When it comes to security, the best thing for you and your computer is to stay up-to-date on those security updates and patches.

This creates a problem for older operating systems. When Microsoft stops updating an operating system, any discovered flaws remain unfixed. This has recently happened with Windows XP and Windows 7 will soon join the list.

Also keep in mind that out-of-date web browsers, such as Google Chrome and Microsoft Edge, can leave you at risk. Productivity software, like Microsoft Office, because of the way it operates and accesses both the system and network, has great attack potential when not properly updated and patched.

So, outside of the operating system, what other software should you keep up-to-date?

All of it. It is definitely better to be safe than sorry when it comes to your computer and personal data, so play it safe and keep it up-to-date.

Windows Updates: Allow Them, Don’t Block Them

Ron Cochran is Help Desk supervisor for Tech Experts.

One of the first things you should do when purchasing a new computer (or rehabilitating an older computer) is to make sure the operating system is up-to-date with the latest security patches. In some cases, people disable the automatic updates and this can cause a whole host of issues.

Microsoft regularly puts out security patches, as well as other patches for their software. These patches are applied through the automatic update process. When that process is disabled, this means your computer hasn’t received the latest updates from Microsoft. Because your updates are halted, the system vulnerabilities that Microsoft engineers have found have not been repaired on your system.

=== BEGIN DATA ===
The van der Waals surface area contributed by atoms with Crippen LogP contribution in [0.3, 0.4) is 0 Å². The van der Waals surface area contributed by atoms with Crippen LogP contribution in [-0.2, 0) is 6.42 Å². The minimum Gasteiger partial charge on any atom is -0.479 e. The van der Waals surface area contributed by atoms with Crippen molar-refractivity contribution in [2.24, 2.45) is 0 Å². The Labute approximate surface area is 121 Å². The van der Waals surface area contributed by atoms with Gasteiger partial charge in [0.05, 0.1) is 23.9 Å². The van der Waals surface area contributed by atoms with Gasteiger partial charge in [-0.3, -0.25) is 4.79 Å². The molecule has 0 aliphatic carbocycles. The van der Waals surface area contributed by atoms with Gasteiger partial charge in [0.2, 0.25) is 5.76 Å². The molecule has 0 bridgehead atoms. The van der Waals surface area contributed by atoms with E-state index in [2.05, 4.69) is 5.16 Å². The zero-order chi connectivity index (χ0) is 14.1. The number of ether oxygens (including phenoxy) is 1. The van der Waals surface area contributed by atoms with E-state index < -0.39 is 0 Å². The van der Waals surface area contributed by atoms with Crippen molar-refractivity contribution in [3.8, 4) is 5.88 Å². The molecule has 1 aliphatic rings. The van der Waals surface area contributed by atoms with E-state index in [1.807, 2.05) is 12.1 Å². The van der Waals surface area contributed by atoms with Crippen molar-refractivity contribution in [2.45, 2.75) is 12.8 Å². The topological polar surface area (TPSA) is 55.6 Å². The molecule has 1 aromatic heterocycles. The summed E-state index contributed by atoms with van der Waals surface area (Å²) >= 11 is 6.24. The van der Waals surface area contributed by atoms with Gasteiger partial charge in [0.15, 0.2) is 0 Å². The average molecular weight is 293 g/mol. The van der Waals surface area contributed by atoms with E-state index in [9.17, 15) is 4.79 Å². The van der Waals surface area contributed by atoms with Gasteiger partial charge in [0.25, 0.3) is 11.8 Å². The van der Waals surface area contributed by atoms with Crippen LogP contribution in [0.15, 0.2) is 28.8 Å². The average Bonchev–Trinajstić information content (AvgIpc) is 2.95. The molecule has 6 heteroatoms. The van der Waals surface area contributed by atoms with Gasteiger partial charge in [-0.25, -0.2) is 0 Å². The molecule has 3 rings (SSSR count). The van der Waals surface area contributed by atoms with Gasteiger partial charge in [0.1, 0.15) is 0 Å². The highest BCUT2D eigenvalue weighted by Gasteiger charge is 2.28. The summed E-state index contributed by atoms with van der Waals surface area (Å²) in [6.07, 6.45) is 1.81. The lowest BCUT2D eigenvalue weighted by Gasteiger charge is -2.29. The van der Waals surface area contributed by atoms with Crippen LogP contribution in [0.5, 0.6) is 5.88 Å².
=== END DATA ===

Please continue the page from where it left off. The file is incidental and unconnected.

You may remember the WannaCry Ransomware attack or, by now, heard of the most recent news of the Intel CPU flaw with Meltdown and Spectre. These two vulnerabilities, if exploited, can wreak havoc on an affected computer.

An affected system could suffer circuit issues, data corruption, system instability, and even data theft. There are always going to be people doing nefarious things when it comes to computers and the Internet, but the engineers behind your operating system and your antivirus company will always be on top of a fix for the vulnerability as soon as it is discovered.

Did you know that Microsoft releases most Windows Update patches on “Patch Tuesday” – the second Tuesday of each month? This keeps automatic system reboots to a minimum and also assists managed service providers like Tech Experts in ensuring that all of their clients’ servers and workstations have the latest software and security patches installed.

At home, you can set your Windows Updates to the “Automatic” option. That way, your system will automatically check for Windows Updates every 24 hours or so if the computer is connected to the Internet.

If you’re thinking to yourself, “I just use my home computer for browsing DIY pages, listening to music, and sending emails. Why would anyone want to get into my computer?,” reconsider how much personal information is actually stored.